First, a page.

When Garfield first came through the company, many of us were working on other titles that were being put together as we went along, and in a very ad-hoc manner. In contrast, Garfield had a thick design document and every inch of it seemed to have been planned out, and we were quite envious. I'd only seen a few pages now and then, and wished that my project had come with such thoroughly planned out level maps and storyline. It made perfect sense that Garfield would be so perfectly executed.

But that turned out to be just another case of the grass being greener.

Just because you put a Hollywood superstar in a movie, doesn't mean that the movie is automatically good. While we might know what kinds of things are fun, it's not until we implement those features that we find out whether they really are fun or not. I never looked at the original Garfield "bible" but was told by the assistant producer later that it was a lot of impressive documentation, but ultimately it was not an entertaining game.

Catsablanca had a train level for a very, very long time, but I think we just weren't able to make it a satisfying game element. Maybe it could have become a mini-game or bonus round, but back in those days, cartridge space was precious and needed to be budgeted carefully. You can't allocate a large amount of storage space to something that's only barely used in the whole game.

I also recall that it was worked on by a developer who was really new to the company and he was caught up in a learning curve about our game engine and not able to make the tweaks required to save that level in time for our production schedule.

At some point, we had to figure out how we could meet a delivery schedule and cutting content was the solution. Cutting out content means that we don't have to spend more time fine tuning the gameplay, or bug testing those levels (which also takes a long time).

People do this even today with multi-gigabyte games, and they sell those cut levels as DLC. These options didn't exist for Genesis.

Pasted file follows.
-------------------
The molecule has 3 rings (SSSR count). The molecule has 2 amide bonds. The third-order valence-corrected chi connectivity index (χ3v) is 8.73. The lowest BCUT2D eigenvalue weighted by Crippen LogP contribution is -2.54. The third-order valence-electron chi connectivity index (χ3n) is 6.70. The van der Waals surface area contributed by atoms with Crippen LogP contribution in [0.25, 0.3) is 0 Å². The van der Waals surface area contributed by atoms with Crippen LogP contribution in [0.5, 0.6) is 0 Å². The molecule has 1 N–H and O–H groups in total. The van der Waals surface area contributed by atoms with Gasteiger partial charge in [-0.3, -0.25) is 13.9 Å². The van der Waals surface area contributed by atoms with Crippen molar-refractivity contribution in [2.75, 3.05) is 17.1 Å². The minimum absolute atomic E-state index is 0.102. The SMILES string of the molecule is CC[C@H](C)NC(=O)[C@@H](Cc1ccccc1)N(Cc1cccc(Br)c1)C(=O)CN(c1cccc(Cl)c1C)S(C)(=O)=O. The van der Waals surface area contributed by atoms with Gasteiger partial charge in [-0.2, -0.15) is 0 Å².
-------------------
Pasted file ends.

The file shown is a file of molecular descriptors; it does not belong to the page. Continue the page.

I'm sure there might have been some business reasons also forcing our hand for release, such as marketing dollars and schedules.

Besides that, there were other lost levels that have gained infamy, including Space, Viking, Robin Hood, and Ancient Rome. Do you have any memory of any such levels and their eventually cancellation?

I do remember Garfield dressed up as those characters and in those levels. Didn't Robin Hood ship in the game? I remember working on lighting and particle effects, and Garfield running through a forest canopy.

Cancellation of those levels would have had to be a combination of them either not being fun enough or distinct enough, and/or we didn't have any more time or budge to keep working on developing those levels.

One interesting thing about the lost levels is that eventually Sega compiled them into a specific download for their Sega Channel cable subscription service and had the game available for awhile as "Garfield: The Lost Levels." Did you have any part in this happening, or are you aware of it and how it was able to happen if the levels were cut to begin with due to possibly not even being completed?

I left Sega a few months after Garfield shipped and began working on Playstation games. That Sega division was eventually closed, and Mike Fernie and a few others from that team became my teammates at the company I had moved on to. I was not involved with Sega Channel, and was not aware of anything new happening with Garfield. Among the things I'd heard as we completed Garfield is that it would be the last in-house Genesis game that Sega would undertake. Any future Genesis titles would be done by third party developers. The rest of our division was already working on pitching game ideas for 32X and Saturn.

Did you have any involvement with the PC port or GameGear versions of the game? For some reason the cancelled Space level from the Genesis version did end up included in the PC port, but no one knows why only that one in particular. The Gamegear one also contains several of the areas cut from the Genesis game, although presumably with a completely different design.

Some years later, I remember hearing from Kevin Burley because he was going to port Garfield to PC. I think it was all being emulated, and he probably had access to the old codebase, even levels that we had discarded. Our Sega division had a GameGear group, but I don't recall if they worked on Garfield. I think the GG Garfield was probably made by someone else, which would explain it being a different game. Another reason for it to be very different is that GameGear had many constraints and you can't just blindly put a Genesis game onto GG and expect it to work.

This is similar to the PSP not being a 100% portable PS2, or GameBoy being a portable Wii. Likewise, the GameGear is not a portable Genesis and you'd have to make some gameplay and game design adjustments.

And then you have to throw in that the particular Sega Interaction division was eventually shut down and we may have lost code, graphics, audio, etc. in the process and are relying on any of the team still having some things around on their personal systems.